In 1962, the Soviets moved nuclear missiles towards Cuba, a few hundred kilometers from the U.S. coastline, and the world held its breath at the provocation.
Fast forward 50 years, a similar development is unfolding: North Korea has moved nuclear armed ships within a few kilometres of its Southern neighbor, which some argue it remains still technically at war with (There was no formal peace treaty to the Korean war, just a ceasefire), and within a short distance of its major ally China. The Korean markets started a slide that sent shivers through world markets. Currencies were the first to react, and the most volatile.
But is it an over-reaction? The weekly chart of the Seoul's benchmark Korea Composite Index (KOSPI) suggests the long term uptrend for the market remains intact. The retreat was exacerbated by the face-off between North and South, but, technically, the retreat was not unexpected. All other issues aside, this is significant because the KOSPI tends to lead the behavior of other regional Asian markets. A continuation of an established trend is bullish. A move below the established trend is bearish, and sends a warning signal to other markets to watch for similar change of trend signals.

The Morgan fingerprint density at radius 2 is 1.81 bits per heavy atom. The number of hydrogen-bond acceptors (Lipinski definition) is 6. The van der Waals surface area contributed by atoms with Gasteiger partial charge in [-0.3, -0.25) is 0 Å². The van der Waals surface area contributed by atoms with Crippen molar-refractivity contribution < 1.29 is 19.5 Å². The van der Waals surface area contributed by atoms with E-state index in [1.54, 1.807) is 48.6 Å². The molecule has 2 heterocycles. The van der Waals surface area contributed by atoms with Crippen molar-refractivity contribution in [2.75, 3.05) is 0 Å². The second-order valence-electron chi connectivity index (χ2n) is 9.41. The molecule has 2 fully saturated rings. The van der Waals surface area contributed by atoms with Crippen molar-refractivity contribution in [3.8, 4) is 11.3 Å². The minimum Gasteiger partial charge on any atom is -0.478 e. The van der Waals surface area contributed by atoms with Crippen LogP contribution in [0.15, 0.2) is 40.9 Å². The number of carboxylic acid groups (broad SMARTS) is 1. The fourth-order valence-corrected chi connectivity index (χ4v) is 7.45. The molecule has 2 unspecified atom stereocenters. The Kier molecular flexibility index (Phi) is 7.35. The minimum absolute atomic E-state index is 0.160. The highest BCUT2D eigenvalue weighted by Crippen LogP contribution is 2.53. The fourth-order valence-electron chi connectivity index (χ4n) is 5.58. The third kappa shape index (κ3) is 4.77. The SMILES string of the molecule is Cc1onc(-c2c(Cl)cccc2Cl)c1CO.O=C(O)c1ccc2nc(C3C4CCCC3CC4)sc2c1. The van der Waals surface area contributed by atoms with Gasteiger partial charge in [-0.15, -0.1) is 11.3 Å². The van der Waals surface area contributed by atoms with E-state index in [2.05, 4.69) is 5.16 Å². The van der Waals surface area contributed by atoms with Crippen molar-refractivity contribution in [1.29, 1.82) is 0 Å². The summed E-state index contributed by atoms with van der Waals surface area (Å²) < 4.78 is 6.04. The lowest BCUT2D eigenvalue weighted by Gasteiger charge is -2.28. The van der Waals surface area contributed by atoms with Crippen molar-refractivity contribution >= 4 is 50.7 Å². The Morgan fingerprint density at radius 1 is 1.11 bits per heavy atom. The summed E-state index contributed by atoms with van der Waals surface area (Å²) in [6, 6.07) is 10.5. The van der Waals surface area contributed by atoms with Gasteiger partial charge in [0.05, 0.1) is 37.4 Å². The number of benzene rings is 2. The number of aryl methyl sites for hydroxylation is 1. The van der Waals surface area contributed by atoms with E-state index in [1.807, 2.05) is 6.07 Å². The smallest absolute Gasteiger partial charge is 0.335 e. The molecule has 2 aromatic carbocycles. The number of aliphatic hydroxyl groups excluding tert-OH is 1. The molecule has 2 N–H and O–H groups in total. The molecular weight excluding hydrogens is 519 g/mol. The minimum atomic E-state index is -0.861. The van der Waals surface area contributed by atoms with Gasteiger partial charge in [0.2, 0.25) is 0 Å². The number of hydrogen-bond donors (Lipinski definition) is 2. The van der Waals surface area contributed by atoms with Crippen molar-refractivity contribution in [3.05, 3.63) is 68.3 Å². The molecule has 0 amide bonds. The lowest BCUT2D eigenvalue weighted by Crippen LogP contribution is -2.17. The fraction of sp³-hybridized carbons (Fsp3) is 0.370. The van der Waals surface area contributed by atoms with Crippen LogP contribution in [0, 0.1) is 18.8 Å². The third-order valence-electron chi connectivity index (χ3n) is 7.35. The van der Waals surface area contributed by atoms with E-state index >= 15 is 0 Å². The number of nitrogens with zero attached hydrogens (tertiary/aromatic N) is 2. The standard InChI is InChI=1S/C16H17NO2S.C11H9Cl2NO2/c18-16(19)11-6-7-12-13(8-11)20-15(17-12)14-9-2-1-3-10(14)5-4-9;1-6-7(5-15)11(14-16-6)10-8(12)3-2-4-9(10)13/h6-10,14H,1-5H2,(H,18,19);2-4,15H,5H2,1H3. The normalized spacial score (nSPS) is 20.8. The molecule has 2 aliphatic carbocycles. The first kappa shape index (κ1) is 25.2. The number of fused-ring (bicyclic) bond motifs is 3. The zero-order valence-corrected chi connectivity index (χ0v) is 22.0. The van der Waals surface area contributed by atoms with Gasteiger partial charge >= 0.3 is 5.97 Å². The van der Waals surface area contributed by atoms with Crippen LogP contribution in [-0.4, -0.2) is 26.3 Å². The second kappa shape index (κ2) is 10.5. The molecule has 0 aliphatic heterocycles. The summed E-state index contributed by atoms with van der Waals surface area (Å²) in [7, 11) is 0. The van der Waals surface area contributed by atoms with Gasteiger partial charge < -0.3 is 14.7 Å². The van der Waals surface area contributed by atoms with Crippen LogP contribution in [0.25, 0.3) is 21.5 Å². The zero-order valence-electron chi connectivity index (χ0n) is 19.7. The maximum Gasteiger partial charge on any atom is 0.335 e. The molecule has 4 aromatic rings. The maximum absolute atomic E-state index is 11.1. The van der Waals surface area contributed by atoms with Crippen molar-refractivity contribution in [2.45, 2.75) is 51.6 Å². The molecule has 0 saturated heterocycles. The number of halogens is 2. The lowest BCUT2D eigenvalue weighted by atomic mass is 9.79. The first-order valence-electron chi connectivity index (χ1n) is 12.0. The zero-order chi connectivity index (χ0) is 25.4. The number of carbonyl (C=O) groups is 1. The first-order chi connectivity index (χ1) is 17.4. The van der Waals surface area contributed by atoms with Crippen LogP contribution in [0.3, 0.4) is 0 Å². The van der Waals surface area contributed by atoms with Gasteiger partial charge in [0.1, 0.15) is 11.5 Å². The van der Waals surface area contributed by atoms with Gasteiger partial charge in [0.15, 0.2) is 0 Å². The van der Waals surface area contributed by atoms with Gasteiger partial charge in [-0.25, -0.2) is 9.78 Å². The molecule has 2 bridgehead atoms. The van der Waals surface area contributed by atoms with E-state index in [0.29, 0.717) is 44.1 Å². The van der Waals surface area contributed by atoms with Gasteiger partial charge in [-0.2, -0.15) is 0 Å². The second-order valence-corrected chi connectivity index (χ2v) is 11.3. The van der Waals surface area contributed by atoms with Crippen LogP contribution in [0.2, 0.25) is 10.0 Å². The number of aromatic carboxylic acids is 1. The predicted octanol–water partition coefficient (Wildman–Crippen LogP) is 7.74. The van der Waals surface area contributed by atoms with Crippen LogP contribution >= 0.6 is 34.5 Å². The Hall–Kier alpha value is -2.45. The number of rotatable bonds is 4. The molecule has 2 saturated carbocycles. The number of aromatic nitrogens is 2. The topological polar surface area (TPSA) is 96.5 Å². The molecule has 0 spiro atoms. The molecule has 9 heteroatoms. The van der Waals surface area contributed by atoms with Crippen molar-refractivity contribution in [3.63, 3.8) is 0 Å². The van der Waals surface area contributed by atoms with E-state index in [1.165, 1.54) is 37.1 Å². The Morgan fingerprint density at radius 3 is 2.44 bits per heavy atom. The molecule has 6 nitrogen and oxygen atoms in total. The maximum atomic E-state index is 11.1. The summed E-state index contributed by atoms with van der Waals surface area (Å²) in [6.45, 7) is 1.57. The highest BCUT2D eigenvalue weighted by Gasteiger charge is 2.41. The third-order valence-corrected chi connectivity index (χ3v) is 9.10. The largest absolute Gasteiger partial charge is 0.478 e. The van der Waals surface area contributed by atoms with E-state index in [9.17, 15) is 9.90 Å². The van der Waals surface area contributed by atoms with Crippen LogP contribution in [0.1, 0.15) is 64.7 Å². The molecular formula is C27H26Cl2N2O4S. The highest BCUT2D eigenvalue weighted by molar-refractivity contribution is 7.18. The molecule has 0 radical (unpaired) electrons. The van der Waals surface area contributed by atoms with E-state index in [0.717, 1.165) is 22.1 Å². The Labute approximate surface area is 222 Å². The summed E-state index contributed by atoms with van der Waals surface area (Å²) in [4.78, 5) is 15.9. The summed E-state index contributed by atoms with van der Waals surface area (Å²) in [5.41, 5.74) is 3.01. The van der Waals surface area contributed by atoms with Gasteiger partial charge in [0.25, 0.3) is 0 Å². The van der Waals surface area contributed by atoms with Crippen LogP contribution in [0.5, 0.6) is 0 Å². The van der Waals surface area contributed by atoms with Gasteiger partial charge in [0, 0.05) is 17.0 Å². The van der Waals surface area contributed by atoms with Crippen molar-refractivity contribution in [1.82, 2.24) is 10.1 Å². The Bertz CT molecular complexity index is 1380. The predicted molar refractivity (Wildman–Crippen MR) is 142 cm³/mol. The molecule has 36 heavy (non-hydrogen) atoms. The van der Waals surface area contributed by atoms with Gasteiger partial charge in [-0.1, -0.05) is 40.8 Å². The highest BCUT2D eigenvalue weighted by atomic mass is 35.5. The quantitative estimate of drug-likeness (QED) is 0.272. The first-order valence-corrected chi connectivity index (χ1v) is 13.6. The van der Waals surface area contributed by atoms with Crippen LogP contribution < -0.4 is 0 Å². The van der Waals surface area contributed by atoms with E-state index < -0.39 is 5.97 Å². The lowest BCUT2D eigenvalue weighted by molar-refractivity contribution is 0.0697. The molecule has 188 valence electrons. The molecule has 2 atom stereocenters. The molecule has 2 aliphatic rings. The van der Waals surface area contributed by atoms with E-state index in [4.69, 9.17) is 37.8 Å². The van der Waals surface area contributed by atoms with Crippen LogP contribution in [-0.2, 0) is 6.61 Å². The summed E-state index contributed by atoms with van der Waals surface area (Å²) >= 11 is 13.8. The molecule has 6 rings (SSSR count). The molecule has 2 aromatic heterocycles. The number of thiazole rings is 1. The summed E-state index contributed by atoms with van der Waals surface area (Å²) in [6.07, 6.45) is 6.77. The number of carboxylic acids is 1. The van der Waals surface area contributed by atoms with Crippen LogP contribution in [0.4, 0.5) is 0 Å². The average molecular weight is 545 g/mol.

The KOSPI chart has three main trend signals.